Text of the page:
The UN’s top human rights body has said it will raise the alleged detention of the daughter of Dubai’s billionaire ruler Sheikh Mohammed bin Rashid al-Maktoum with the United Arab Emirates after video clips were released in which the princess claimed she was being held hostage.
Sheikh Mohammed’s treatment of Sheikha Latifa, 35, has drawn fresh scrutiny after the BBC broadcast video messages she purportedly sent to friends in which she said she was being held in solitary confinement in a villa in Dubai.
“I’m hostage, I’m not free, I’m enslaved, I’m imprisoned in this jail, my life is not in my hands,” Sheikha Latifa said in clips recorded in 2019, according to the BBC’s Panorama programme.
The Office of the United Nations High Commissioner for Human Rights said it would “certainly raise these new developments with the UAE”.
“Other parts of the UN human rights system with relevant mandates may also become involved once they have analysed the new material or received specific allegations,” the office said.
The allegations are a further embarrassment for Sheikh Mohammed, the UAE’s vice-president and prime minister, who is one of the oil-rich Gulf’s most high-profile leaders. Damaging details about his private life were thrust into the spotlight last year after he and his former wife, Princess Haya, became locked in a legal dispute in London’s High Court related to the welfare of their two young children.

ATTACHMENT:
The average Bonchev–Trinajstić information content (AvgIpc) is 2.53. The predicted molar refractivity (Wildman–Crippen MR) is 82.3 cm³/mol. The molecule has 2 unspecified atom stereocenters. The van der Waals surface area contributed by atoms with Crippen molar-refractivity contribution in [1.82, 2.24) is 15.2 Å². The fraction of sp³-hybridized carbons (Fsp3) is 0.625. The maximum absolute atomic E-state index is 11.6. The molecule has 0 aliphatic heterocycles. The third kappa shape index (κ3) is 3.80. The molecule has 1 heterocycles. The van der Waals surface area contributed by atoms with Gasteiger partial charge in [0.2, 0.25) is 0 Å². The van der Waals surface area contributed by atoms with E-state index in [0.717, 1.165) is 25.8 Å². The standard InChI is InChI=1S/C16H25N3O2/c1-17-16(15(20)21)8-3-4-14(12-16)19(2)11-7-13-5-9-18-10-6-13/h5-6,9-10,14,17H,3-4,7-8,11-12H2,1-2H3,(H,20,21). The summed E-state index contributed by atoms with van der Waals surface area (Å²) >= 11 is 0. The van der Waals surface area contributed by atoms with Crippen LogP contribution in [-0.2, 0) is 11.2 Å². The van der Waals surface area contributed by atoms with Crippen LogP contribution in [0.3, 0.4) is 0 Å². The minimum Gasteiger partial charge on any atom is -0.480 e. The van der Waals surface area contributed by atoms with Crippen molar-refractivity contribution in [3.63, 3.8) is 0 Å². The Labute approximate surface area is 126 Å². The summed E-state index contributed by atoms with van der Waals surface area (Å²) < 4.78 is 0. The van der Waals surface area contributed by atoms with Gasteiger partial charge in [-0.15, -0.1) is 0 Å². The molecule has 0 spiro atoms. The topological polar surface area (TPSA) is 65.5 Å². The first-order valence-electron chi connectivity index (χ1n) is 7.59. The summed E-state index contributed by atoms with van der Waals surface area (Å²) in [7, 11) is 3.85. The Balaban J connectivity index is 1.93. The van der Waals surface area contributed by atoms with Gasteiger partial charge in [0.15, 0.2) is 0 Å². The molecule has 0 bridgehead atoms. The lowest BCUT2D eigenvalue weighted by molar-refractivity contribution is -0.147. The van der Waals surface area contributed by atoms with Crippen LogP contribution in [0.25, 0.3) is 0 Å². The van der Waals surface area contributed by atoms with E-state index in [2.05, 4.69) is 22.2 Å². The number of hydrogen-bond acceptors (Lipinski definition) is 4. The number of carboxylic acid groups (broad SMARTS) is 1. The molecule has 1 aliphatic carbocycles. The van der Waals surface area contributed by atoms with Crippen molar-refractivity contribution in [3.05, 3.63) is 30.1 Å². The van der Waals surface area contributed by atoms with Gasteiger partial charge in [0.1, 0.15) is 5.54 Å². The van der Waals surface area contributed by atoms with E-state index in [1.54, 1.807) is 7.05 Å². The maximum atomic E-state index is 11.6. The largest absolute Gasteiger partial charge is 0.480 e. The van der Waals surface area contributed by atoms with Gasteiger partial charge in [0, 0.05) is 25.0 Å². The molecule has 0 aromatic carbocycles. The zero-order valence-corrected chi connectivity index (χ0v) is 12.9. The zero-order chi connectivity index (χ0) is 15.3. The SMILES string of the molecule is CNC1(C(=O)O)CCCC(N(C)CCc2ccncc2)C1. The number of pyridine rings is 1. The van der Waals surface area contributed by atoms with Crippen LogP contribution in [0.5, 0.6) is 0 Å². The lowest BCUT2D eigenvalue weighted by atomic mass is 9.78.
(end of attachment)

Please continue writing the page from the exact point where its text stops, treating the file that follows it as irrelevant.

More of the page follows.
During their custody battle, the London High Court ruled last year that Sheikh Mohammed orchestrated a campaign “aimed at intimidating and frightening” Princess Haya, who was his sixth wife. She fled to the UK with their two young children in 2019 claiming she was in fear of her life.
The court also ruled that he had previously “ordered and orchestrated” the abduction of two of his daughters from a previous marriage, including Sheikha Latifa. Her sister, Sheikha Shamsa, was taken from the UK in 2000.
The court heard that Sheikha Latifa left Dubai for Oman in 2018 with the help of her Finnish fitness trainer, Tiina Jauhiainen, and set out to sea in a dinghy. She eventually ended up on a yacht operated by a Frenchman who helped organise the escape for a fee of about €350,000. The escape was foiled when Indian commandos boarded the yacht off the coast of Goa and Sheikha Latifa was handed over to Emirati security forces who took her back to Dubai.
In a video message that Sheikha Latifa had said was recorded from the bathroom of a villa in Dubai in April 2019, she said: “Every day I’m worried about my safety and my life”.
“I don’t know if I’m going to survive the situation,” Sheikha Latifa said. “The police threaten me that I will be in prison my whole life and I’ll never see the sun again.”
Friends of Sheikh Latifa told the BBC that after exchanging messages with the princess in 2019 the communication stopped.
The UAE regards the matters as private family issues and has not commented publicly on the allegations made by Sheikha Latifa or Sheikh Mohammed’s custody battle with Princess Haya.
The allegations against Sheikh Mohammed are sensitive for the British establishment as the Emirati ruler has significant business interests in the UK and is one of most prominent figures in horseracing.
Dominic Raab, the UK’s foreign secretary, told the BBC that the videos of Sheikh Latifa were “deeply troubling”.
“Of course we are concerned about it, I regularly raise human rights issues with countries around the world, including UAE,” he said.